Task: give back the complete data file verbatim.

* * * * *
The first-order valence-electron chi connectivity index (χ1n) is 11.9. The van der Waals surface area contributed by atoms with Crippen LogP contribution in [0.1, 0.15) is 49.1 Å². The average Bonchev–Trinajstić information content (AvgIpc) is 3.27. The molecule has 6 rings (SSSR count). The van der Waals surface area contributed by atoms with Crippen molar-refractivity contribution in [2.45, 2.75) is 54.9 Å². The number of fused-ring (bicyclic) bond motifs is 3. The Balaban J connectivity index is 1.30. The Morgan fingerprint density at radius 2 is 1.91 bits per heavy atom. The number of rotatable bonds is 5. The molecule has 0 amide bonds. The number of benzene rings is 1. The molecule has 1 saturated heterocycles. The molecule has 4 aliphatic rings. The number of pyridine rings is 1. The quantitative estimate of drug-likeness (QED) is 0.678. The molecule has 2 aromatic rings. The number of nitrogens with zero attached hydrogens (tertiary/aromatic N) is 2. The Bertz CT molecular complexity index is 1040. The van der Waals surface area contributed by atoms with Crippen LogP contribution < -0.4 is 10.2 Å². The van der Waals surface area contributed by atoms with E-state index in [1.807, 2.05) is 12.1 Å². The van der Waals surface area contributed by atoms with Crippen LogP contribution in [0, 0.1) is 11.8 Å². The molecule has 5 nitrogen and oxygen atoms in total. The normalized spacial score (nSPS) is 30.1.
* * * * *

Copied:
The first-order valence-electron chi connectivity index (χ1n) is 11.9. The van der Waals surface area contributed by atoms with Crippen LogP contribution in [0.1, 0.15) is 49.1 Å². The average Bonchev–Trinajstić information content (AvgIpc) is 3.27. The molecule has 6 rings (SSSR count). The van der Waals surface area contributed by atoms with Crippen molar-refractivity contribution in [2.45, 2.75) is 54.9 Å². The number of fused-ring (bicyclic) bond motifs is 3. The Balaban J connectivity index is 1.30. The Morgan fingerprint density at radius 2 is 1.91 bits per heavy atom. The number of rotatable bonds is 5. The molecule has 0 amide bonds. The number of benzene rings is 1. The molecule has 1 saturated heterocycles. The molecule has 4 aliphatic rings. The number of pyridine rings is 1. The quantitative estimate of drug-likeness (QED) is 0.678. The molecule has 2 aromatic rings. The number of nitrogens with zero attached hydrogens (tertiary/aromatic N) is 2. The Bertz CT molecular complexity index is 1040. The van der Waals surface area contributed by atoms with Crippen LogP contribution < -0.4 is 10.2 Å². The van der Waals surface area contributed by atoms with E-state index in [1.807, 2.05) is 12.1 Å². The van der Waals surface area contributed by atoms with Crippen LogP contribution in [0, 0.1) is 11.8 Å². The molecule has 5 nitrogen and oxygen atoms in total. The normalized spacial score (nSPS) is 30.1.